The Jolly Young Waterman

21 July 2016

HTBS good friend and occasional contributor, Peter Mallory, author of The Sport of Rowing (2011) in four volumes, is presently researching the early days of “gentlemen amateur” rowing on the Thames Tideway during the first half of the 19th century. Those were also the waning days of the professional Thames waterman, whose plight was well described in the following poem from 4 September 1831 issue of Bell’s Life in London.

In a comment about the poem “The Jolly Young Waterman”, Mallory writes: ‘In a section of the newspaper titled “Gallery of Comicalities,” this poem and the accompanying portrait represents a not particularly flattering but nevertheless affectionate caricature of the Cockney-speaking, hard-working men who for centuries had rowed their customers up, down and across the River Thames, now watching their livelihoods endangered by ever more bridges and steam power.

The Jolly Young Waterman

 

 “THE JOLLY YOUNG WATERMAN”

A boat, my master, to the shores,
Of Battersea or Fulham ?
And if you vish a pair of oars,
An’t I the boy to pull ‘em ?

Vith these new bridges and vith steam,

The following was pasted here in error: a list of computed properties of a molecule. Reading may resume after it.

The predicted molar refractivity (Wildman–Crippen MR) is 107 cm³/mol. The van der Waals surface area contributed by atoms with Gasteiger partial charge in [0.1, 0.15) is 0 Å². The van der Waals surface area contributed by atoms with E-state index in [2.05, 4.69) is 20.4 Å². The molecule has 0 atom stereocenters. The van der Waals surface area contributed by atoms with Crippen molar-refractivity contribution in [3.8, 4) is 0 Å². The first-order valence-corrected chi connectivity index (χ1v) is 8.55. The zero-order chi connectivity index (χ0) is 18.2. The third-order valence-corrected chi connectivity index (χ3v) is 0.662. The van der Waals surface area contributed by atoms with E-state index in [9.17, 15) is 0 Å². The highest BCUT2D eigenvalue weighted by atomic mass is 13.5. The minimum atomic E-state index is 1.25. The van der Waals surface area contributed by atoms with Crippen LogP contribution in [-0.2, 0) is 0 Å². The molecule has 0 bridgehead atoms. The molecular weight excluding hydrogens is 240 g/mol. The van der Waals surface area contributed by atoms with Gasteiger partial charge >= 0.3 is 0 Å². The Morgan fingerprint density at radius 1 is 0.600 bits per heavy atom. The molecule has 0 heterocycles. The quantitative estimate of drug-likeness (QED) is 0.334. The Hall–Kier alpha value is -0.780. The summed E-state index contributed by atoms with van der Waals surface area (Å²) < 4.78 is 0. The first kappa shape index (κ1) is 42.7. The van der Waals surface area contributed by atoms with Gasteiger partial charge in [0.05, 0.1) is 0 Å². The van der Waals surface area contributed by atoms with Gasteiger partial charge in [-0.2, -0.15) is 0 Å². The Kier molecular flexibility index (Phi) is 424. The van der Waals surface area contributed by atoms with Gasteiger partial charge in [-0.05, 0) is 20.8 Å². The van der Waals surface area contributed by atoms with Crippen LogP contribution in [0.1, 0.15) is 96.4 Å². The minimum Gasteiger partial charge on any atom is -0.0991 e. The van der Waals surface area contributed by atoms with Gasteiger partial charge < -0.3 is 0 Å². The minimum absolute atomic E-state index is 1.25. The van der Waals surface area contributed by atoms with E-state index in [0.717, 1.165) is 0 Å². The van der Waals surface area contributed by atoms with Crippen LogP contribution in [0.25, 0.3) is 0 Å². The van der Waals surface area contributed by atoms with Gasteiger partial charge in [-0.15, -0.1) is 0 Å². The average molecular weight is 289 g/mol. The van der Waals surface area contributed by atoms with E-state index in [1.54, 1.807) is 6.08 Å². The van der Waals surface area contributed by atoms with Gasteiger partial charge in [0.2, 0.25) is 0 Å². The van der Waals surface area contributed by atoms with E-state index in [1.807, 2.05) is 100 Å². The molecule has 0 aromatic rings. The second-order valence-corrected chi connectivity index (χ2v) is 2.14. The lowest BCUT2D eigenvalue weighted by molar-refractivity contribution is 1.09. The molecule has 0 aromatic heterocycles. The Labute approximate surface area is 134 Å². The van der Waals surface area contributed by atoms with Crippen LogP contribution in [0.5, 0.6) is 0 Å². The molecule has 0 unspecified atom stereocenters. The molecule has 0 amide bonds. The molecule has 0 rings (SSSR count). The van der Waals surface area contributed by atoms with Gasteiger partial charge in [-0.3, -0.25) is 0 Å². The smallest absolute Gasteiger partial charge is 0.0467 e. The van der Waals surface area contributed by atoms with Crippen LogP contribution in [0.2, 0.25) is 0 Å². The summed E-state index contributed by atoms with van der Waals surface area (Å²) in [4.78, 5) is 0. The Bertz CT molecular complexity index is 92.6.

Folks kick up such a fuss,
There’s scarce a WHERRY in the stream,
‘Tis WERRY hard on us.

No vonder that our cares we drown,
Of heavy in a cup ;
For first these steamers run us down,
And then they pulls us up.

Our gains will scarce support a draught
Of liquor down our throat ;
And neither we, nor yet our craft,
Can keep ourselves afloat.

Some say, we are a worthless set,
As obstinate as dull,
Because, as how, we cannot get
A living by our SCULL.

Improvement’s march is sure and slow,
And never can be stopping ;
But that there tunnel was no go,
Bored by Brunel at Wapping. [1]

Confusion and bad luck, I say,
To all these precious schemers—
May every bridge be swept away,
And Satan seize the steamers !

A plague on all reforming chaps—
I vishes they were dead ;
And then a vaterman, perhaps,
Might arn a bit of bread.

 

[1] In 1825, Engineer Mark Brunel began digging a tunnel between the neighborhoods of Rotherhithe and Wapping under the busy harbor of London. The tunnel flooded in 1827 and again the following year, killing six workers. Financial problems followed, and the project was abandoned in August of 1828. That was the situation when this poem was written. Boring later resumed in 1836, and despite fires and floods, the tunnel was completed in 1841. It is still in use today.

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